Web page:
On the other hand, these articles provide great hope to those caught up in the competitive admissions landscape. The high school I was a counselor at would read the total number of scholarship dollars earned at graduation to celebrate the hard work of the Class of 20xx. Now in my business, I collect this data from my clients and share the percentage of my students who received a scholarship, the average award amount, and total amounts. I do this to remind families that college can be more affordable than what the sticker price shows, and that there’s a wide range of opportunities available. Despite hearing that SelectiveU denied more students than ever before, most colleges still admit the majority of applicants, and many schools out there want your student to come. In recent years, I have had students receive anywhere from $1000 to a full-ride to a private college (valued at $73k/year), with much of the awards falling somewhere in between.


Most of my students seek merit aid, BUT their lists are strategic. We are digging into the data of who actually awards scholarships and who doesn't and what those averages are. Some colleges, like the University of Alabama, make it very easy to know what to expect before you apply. You can clearly see on their scholarship chart that if you have a 3.5 and a 29 ACT, you will get an automatic award of $15k/year. You can also see that if you bring that up to a 30, it increases by 9k/year, so maybe you do a prep course to raise your score. You can also see that unless you make a 36, your max merit tops out when you hit a 32, so you could be done with the ACT.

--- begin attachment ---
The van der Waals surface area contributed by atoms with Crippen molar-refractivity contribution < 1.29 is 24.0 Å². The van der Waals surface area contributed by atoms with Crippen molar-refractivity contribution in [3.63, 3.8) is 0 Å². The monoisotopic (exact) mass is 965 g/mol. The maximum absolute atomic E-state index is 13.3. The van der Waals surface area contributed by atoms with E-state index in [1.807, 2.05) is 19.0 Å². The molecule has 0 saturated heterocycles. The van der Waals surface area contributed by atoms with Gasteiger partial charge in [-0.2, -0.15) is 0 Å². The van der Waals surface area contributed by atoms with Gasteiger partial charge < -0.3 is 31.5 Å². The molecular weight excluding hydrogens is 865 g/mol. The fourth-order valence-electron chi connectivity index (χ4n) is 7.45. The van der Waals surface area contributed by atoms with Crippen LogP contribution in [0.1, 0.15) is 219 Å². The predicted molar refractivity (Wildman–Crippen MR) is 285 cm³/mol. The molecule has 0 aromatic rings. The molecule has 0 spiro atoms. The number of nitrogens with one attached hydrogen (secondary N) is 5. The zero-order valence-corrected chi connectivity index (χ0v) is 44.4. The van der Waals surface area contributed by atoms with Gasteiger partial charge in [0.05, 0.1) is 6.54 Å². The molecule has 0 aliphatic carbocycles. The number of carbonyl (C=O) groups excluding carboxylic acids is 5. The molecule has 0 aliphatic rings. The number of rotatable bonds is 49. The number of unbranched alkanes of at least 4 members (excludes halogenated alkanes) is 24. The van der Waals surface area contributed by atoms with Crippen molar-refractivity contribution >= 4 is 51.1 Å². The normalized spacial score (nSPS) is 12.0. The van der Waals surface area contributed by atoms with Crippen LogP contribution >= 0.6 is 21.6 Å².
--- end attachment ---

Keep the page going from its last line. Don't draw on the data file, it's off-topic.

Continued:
Other colleges are less transparent, so we must look at other data sources, such as Common Data. Then, if we see that Middlebury only awarded 0 students non-need based (merit) aid or that Tufts' only merit aid is a $500/semester award for National Merit Finalists, we adjust the lists accordingly. For the families who desire to fund their college process with outside awards, they are often disheartened when discovering how limited these funds actually are, since the majority of college scholarships come directly from the institution. 


As an independent college counselor, I recognize the importance giving empowerment to families, particularly those who often find themselves priced out of schools on their radar and are feeling overwhelmed by the admissions process. I hope to equip students with the knowledge they need to make dynamic decisions.

Rather than fixating on the pursuit of elusive mega-scholarships, let's shift our focus to strategic planning. By aligning with colleges that offer the right kind of aid for individual circumstances, families can navigate the admissions journey with confidence and clarity while finding their GRAND fit school.


Do you have questions about admissions? Want to get a jump start on your college planning? Contact Allison or visit Grand Fit Educational Consulting for more information.